Houston Passes Ordinance to Protect Bicyclists
Dec. 13, 2016
Last July, seventeen-year-old Miguel Marcial was riding his bike along a rode in Houston after finishing the late shift with his brother. He was on the way to a nearby pharmacy. A few blocks away from his destination, he was struck from behind by a new BMW and launched head first into a tree. The driver failed to stop and give aid, leaving the teenager to die. Miguel is one of twenty-three bicyclists killed in Houston by a vehicle in the past five years.
Houston passed an ordinance in 2013 to help protect bicyclists and other vulnerable road users from motor vehicles. The ordinance requires motor vehicles to keep a separation of three or more feet from vulnerable road users. Commercial vehicles and trucks must keep a separation of more than six feet. Vulnerable road users are defined as walkers; runners; the physically disabled, such as someone in a wheelchair; a stranded motorist or passengers; highway construction, utility or maintenance workers; tow truck operators; cyclists; moped, motor-driven cycle and scooter drivers; or horseback riders. Similar ordinances also exist in San Antonio, Fort Worth and Austin.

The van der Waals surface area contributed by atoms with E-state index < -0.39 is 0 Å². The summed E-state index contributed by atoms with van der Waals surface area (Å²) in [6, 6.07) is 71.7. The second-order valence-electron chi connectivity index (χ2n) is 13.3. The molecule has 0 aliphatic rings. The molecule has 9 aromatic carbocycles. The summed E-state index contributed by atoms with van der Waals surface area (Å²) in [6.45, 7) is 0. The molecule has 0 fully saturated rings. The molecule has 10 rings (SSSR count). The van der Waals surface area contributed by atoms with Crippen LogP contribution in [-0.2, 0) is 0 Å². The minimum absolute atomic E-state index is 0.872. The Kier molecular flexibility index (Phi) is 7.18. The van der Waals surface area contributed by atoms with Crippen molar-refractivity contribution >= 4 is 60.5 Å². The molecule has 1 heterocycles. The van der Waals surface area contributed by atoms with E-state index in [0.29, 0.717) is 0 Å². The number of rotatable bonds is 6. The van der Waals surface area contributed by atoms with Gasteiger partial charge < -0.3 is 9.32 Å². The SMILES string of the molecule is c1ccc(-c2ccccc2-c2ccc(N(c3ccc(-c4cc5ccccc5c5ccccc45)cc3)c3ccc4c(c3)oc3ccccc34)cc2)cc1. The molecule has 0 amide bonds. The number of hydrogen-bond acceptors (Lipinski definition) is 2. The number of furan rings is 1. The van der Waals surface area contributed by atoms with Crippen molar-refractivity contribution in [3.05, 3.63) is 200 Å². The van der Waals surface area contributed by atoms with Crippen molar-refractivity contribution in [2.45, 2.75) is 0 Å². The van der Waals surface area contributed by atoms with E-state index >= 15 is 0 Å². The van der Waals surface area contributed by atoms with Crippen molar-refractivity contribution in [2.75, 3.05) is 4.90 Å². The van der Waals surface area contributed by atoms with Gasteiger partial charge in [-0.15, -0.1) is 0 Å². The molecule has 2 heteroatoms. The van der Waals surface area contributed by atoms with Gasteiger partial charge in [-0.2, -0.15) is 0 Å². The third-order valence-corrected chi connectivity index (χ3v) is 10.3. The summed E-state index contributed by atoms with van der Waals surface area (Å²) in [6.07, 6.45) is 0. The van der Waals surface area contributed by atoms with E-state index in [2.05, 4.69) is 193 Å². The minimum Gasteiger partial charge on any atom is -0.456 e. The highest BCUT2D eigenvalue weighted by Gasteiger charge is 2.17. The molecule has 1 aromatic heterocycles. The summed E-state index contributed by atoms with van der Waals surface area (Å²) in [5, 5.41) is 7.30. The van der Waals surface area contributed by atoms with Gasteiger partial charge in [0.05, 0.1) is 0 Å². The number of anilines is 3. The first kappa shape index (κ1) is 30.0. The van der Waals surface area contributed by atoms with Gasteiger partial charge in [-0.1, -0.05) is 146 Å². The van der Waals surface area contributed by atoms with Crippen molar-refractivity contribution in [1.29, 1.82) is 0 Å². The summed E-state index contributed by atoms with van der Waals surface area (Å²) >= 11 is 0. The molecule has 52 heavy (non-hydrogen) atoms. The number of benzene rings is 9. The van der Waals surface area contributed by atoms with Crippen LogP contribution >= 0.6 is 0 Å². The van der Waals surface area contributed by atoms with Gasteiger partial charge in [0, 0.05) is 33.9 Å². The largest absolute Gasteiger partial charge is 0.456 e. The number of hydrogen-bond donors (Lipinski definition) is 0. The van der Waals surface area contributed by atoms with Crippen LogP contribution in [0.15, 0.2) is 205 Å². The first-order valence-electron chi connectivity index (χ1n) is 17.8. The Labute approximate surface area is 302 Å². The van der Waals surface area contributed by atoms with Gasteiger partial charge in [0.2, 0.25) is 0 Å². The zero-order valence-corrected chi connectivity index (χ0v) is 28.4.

Hopefully, fewer bicyclists will be injured or killed over the following years as police officers enforce the ordinance. Presently, too many pedestrians and cyclists are still injured each month in Harris County. If you have been struck by a motor vehicle and injured, contact O'Hara Law Firm for a consultation. You may be entitled to compensation for medical bills, lost wages and pain and suffering.